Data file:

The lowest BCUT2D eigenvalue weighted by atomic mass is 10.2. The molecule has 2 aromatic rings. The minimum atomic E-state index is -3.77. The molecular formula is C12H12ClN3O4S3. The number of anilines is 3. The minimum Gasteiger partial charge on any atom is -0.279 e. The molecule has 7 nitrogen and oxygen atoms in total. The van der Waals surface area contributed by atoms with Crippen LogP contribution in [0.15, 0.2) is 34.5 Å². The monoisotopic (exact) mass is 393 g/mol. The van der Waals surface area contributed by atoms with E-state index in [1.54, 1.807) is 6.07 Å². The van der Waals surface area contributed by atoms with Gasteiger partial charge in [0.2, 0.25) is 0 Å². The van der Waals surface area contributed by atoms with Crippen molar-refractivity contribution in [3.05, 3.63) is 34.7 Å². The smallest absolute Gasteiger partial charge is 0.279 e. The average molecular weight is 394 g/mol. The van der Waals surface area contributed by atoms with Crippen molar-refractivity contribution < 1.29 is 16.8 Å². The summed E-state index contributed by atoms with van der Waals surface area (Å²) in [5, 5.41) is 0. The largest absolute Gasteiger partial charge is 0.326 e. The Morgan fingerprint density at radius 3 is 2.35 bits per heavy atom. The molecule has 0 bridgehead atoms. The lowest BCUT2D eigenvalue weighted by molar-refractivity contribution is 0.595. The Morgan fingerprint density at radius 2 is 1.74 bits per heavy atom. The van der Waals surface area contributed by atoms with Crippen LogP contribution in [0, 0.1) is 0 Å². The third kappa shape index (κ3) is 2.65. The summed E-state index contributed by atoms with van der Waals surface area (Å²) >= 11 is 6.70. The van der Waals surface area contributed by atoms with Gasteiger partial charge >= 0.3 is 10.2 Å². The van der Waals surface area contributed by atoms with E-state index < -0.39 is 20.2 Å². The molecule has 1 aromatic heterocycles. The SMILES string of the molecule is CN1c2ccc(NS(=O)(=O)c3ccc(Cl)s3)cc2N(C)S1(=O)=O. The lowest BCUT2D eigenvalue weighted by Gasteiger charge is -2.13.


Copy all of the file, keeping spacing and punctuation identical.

The lowest BCUT2D eigenvalue weighted by atomic mass is 10.2. The molecule has 2 aromatic rings. The minimum atomic E-state index is -3.77. The molecular formula is C12H12ClN3O4S3. The number of anilines is 3. The minimum Gasteiger partial charge on any atom is -0.279 e. The molecule has 7 nitrogen and oxygen atoms in total. The van der Waals surface area contributed by atoms with Crippen LogP contribution in [0.15, 0.2) is 34.5 Å². The monoisotopic (exact) mass is 393 g/mol. The van der Waals surface area contributed by atoms with E-state index in [1.54, 1.807) is 6.07 Å². The van der Waals surface area contributed by atoms with Gasteiger partial charge in [0.2, 0.25) is 0 Å². The van der Waals surface area contributed by atoms with Crippen molar-refractivity contribution in [3.05, 3.63) is 34.7 Å². The smallest absolute Gasteiger partial charge is 0.279 e. The average molecular weight is 394 g/mol. The van der Waals surface area contributed by atoms with Crippen molar-refractivity contribution < 1.29 is 16.8 Å². The summed E-state index contributed by atoms with van der Waals surface area (Å²) in [5, 5.41) is 0. The largest absolute Gasteiger partial charge is 0.326 e. The Morgan fingerprint density at radius 3 is 2.35 bits per heavy atom. The molecule has 0 bridgehead atoms. The lowest BCUT2D eigenvalue weighted by molar-refractivity contribution is 0.595. The Morgan fingerprint density at radius 2 is 1.74 bits per heavy atom. The van der Waals surface area contributed by atoms with Crippen LogP contribution in [0, 0.1) is 0 Å². The third kappa shape index (κ3) is 2.65. The summed E-state index contributed by atoms with van der Waals surface area (Å²) >= 11 is 6.70. The van der Waals surface area contributed by atoms with Gasteiger partial charge >= 0.3 is 10.2 Å². The van der Waals surface area contributed by atoms with E-state index < -0.39 is 20.2 Å². The molecule has 1 aromatic heterocycles. The SMILES string of the molecule is CN1c2ccc(NS(=O)(=O)c3ccc(Cl)s3)cc2N(C)S1(=O)=O. The lowest BCUT2D eigenvalue weighted by Gasteiger charge is -2.13.